Substitute 1 teaspoon fish sauce for 1 tablespoon miso paste.


Tahini is produced from ground sesame seeds and has a creamy, paste-like texture comparable to red Miso. Taste-wise, it is not a perfect alternative for red miso, but the creamy texture in red miso dishes would work.

Tahini has a nutty flavor, so you’ll need to adjust with other ingredients like soy or fish sauce if you’re using it as a red miso alternative.

Vegetable Stock

Vegetable stock is another suitable red miso substitution; it may not have the same strong umami taste as red miso, but it has a salty and umami flavor that might be utilized in your red miso recipe.

Vegetable stock is a little salty, thus it may not work as well as red Miso in a dish that asks for a lot of red Miso.

Frequently Asked Questions (FAQs)

Can I use other types of Miso in place of red Miso?

You certainly can. The lighter Miso would not precisely imitate the red Miso in recipes, but it would provide a comparable miso flavor.

How long would Miso last?

Darker miso can keep for a year or more if carefully kept in an airtight jar inside a refrigerator. It has a longer fermentation duration, however the lighter Miso should be consumed for less than a year due to its shorter fermentation length.

What is the best type of Miso to use in soups?

Depending on the taste profile desired, any kind of Miso may be used; yellow Miso is sweet, creamy, and somewhat savory, while red Miso is umami-rich and salty.


Red Miso is a powerful umami-packed paste used in a variety of Japanese and non-Japanese dishes. If you ever run out, try any of the above-mentioned replacements.


What can I use instead of red miso paste?

SAUCE FROM SOY. Soy sauce is the most popular and widely used miso alternative.
SAUCE DE PCHE. Fish sauce, which has the same salty, umami taste profile as miso paste, is another acceptable replacement.

Can you substitute red miso?

Because of its comparable flavor, soy sauce is a popular miso alternative. Also, keep in mind that there are many varieties of miso, and soy sauce may be a better fit for some than others. Soy sauce, for example, tastes more like red miso than white miso. Like soy sauce, red miso is fermented and very salty.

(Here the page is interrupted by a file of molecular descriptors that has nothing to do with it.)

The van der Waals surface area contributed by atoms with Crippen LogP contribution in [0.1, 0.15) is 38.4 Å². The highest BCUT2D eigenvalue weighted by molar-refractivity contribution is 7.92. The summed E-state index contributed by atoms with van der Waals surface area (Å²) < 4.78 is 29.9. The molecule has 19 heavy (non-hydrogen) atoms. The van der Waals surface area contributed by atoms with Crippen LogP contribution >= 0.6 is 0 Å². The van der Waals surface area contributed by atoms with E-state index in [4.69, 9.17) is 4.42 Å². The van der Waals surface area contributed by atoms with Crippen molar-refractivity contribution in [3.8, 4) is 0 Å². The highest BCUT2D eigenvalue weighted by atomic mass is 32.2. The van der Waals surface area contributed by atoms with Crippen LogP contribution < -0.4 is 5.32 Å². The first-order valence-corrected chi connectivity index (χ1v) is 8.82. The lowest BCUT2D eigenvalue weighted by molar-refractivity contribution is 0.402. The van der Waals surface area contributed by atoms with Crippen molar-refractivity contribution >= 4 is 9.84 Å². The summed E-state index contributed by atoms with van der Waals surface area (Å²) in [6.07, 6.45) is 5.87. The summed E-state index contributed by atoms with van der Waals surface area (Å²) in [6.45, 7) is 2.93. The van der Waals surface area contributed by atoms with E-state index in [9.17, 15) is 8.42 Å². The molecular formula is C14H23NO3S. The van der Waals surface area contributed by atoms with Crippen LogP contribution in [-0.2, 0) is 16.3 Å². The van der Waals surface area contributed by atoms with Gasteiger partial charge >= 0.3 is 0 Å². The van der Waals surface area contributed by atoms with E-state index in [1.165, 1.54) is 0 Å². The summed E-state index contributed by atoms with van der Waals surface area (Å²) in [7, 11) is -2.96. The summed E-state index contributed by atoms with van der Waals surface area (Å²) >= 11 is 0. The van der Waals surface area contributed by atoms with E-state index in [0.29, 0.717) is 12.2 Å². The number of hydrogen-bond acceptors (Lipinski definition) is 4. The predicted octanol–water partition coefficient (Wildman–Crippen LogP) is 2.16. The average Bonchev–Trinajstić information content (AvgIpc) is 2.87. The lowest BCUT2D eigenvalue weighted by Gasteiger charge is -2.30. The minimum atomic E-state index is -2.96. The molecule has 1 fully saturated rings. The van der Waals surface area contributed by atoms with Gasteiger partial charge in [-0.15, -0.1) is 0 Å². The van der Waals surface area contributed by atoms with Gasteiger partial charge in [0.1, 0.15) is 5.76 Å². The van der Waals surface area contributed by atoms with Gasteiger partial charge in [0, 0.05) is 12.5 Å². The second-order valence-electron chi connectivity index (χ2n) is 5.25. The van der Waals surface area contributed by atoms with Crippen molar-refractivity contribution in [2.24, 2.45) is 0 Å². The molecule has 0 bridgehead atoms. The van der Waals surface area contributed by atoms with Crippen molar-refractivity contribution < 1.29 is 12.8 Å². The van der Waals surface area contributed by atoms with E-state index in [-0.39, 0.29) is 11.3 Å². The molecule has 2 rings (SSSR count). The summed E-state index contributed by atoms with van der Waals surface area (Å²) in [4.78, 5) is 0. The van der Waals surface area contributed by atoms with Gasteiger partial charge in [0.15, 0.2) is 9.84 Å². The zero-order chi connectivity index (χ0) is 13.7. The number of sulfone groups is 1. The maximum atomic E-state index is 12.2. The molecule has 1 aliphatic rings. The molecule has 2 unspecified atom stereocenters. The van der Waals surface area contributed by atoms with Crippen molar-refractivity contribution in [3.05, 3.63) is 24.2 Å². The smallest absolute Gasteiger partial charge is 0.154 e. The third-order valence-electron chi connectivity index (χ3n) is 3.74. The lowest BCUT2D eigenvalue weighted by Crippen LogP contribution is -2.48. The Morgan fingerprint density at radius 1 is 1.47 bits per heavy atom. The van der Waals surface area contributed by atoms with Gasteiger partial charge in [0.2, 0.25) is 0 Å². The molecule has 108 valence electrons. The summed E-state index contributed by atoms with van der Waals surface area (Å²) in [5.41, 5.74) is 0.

What is a dupe for miso paste?

savoury hit.
Salt. If a recipe only asks for a little quantity of miso and has lots of other ingredients, a pinch of salt may suffice.
Stock made from vegetables.
umami fish sauce Substitutes for Miso Paste
Sauce de Soja. If I run out of miso paste, I turn to soy sauce, which has a similar salty flavor.

Can I substitute white miso for red miso?

Most recipes that call for yellow or white miso simply need a trace of flavor, but brown miso is overpowering. If you use red miso instead of yellow or white miso, the color of the dish will most certainly change.

What is red miso paste made of?

What Exactly Is Red Miso? crimson miso, also known as aka miso, is a dark crimson or reddish-brown fermented soybean paste. Miso paste is prepared in two stages of fermentation.

What flavor is red miso paste?

Miso in red. This miso, also known as aka miso, has the longest fermenting duration and a more intense taste. Red miso, which is tangy and salty, is created with more fermented soybeans than white or yellow miso. Its strong taste goes a long way in adding depth to stews and hearty foods.

What’s the difference between red and regular miso?

White miso is prepared with a high proportion of rice, resulting in a softer flavor and lighter color. Red miso contains more soybeans and is often fermented for a longer amount of time, giving it a deeper color and a stronger taste.

Where is red miso paste in grocery store?

Miso paste is most often available in the refrigerated department of your grocery store, near tofu. If there is a refrigerated section, it may also be found in the produce section.

Does red and white miso taste different?

Red miso is a longer-fermented miso that includes any deeper red and brown variations. It is saltier than light yellow and white miso and has a more forceful, pungent taste. It works well in heartier foods such as thick soups, braises, and marinades or glazes.

What is the main ingredient in miso paste?

Miso is a fermented paste created by inoculating a combination of soybeans with a mold called koji (for you science buffs, that’s the standard name for Aspergillus oryzae) grown from rice, barley, or soybeans.